Innovation happens at the speed of trust, not technology

The Partner for Europe and Innovation at VCI Roby Stancel.

When we talk about digital transformation we often think about the tech giants like Google, Facebook and Amazon, which are spreading their online services to billions of people around the world. And while they may be the driver behind this huge process that is changing our daily lives, but the world economy is still hugely dependent on the results of the real world – the one that produces the goods and raw materials that we all need.

During this year’s Webit.Festival Europe the Partner for Europe and Innovation at VCI Roby Stancel spoke about the digital transformation processes in the primary sector, agriculture and mining industries.

Mr. Stancel brings two decades of uniquely broad experience in innovation, and helped create hundreds of products, services, strategies, roadmaps and cultural transformations for clients such as Apple, BMW, Nestle, P&G, or Siemens.

He manages the strategy for the world’s largest technology innovation consortium in mining with 150 partner companies. He created technology roadmaps for mining houses totaling a market cap of $300 bn.

The expert told Webit’s guests that one of the main rules during the development of the so called “design thinking” in Stanford 20 years ago was specifically looking at extreme users and customers because the difference between them and the average consumers is the best inspiration for innovation. That is the reason he tries to look at the digital transformation in the rest of the world, outside of the developed European and North American countries.

“But if I talk about the real world, let’s be clear about one thing. Software doesn’t do the work, real things and real people do. So unless your software is somehow connected to the real world you might have a very difficult time to convince people to do something about it”, he said.

According to him, even if a company is number one in its industry, it can’t keep being successful only by advertising without creating real value because digitalization is going to wipe out many service industries in the next several years.

He thinks that the current tech giant Facebook will disappear if it don’t manage to buy all the companies like WhatsApp that could be dangerous to them, because everyone hates Facebook. The users hate it because they have to view the world not through their eyes, but through a camera lens, helping them to post cool pictures in their feeds. The readers hate it because they sit on their desks and watch how everybody else is having a great time, which of course is an illusion. Companies hate it because they have to be there, so emotionally Facebook owns the world, but it is very loaded with negative value. And it is probably going to be replaced by a new company that offers similar reach but a better experience.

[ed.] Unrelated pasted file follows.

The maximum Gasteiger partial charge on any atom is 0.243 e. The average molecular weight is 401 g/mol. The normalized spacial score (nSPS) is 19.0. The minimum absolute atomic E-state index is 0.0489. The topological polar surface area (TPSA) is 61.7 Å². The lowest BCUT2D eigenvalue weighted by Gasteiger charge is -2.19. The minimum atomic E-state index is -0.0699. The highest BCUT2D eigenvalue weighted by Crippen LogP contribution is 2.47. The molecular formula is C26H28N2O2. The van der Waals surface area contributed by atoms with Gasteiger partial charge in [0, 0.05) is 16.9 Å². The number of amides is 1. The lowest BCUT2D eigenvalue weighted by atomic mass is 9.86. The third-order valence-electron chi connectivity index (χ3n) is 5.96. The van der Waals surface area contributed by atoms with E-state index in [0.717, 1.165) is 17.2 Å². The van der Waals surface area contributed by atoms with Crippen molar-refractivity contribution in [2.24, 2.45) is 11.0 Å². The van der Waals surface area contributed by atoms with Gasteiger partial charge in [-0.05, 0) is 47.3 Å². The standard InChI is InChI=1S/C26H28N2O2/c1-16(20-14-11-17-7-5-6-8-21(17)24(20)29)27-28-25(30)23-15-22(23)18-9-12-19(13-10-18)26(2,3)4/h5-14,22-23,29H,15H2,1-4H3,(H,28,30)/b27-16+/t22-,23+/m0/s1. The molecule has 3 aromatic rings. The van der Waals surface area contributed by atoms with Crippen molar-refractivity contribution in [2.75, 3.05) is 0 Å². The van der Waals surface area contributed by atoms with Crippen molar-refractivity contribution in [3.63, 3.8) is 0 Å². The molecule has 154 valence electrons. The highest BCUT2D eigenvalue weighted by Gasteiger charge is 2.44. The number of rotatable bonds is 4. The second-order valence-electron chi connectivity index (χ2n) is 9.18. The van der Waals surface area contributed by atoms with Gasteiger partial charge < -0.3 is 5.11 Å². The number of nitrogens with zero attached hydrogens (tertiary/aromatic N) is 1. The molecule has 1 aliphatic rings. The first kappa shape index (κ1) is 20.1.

Stancel is sure that the trust problems that many of the services we use today have will ultimately lead to their extinction.

“This is a main point. Innovation happens at the speed of trust, not at the speed of technology. You can dream up the most amazing things if you are able to put together all technology that we have today, but people will need to trust it”, the expert explained.

As an example he pointed out the coming of the email – an event that was supposed to create the paperless office. But in the first years after its adoption, the emails led to an explosion in the amounts of paper used in offices around the world. Only now, a generation later, we actually have paperless offices, as the digital natives come into the workforce. So it is about the trust that people put into something, not in the technology.

Another similar case is Tesla’s autopilot – a service that many people do not consider safe enough. According to Stancel the autonomous driving technology was available in the beginning of the century but just now the automakers think it is appropriate to start rolling it out into the mass production vehicles, because the society may be ready for that kind of change.

The Partner for Europe and Innovation at VCI Roby Stancel.

Digitalization will revolutionize many real world industries so it won’t put them out of place. The automotive industry will still build cool cars and people will still want to drive their own vehicles because it means that they have freedom of movement.

But for example many big companies like VW are focusing on different aspects that can give them an added value. The German concern recently announced that it wants to be the best at weather forecasting. That means that every windshield wiper sensor and every traction control sensor in VW cars will tell the company exactly how the weather is in every place on the Earth. So the revolution in these German cars will be the ability to react to rapidly changing weather conditions.

The agriculture industry is also going through this. With a flying drone with infrared camera you can tell where there is enough water on the field and where there is not enough. And so therefore you can irrigate very focused and save a lot of resources. You can have for example the spray of chemicals can be greatly reduced because of this. You can also use weeding robots with optical recognition. They see the plants that we want and the weeds and pulls them up.

“As a matter of fact you can have infrared lasers that kills bugs and imagine if you could replace chemicals and GMO crops with digital technology. And it is happening so I’m with fingers crossed”, he said.

You may watch his full lecture here:

If you want to keep up with the latest trend in the world of digital economy and technology, then Webit.Festival is the right place for you. Visit our website and book 2 of our Super Earlybird tickets for Webit.Festival Europe 2018 for just €100.

Feel the Webit vibe with some of the best photos from this year’s event!

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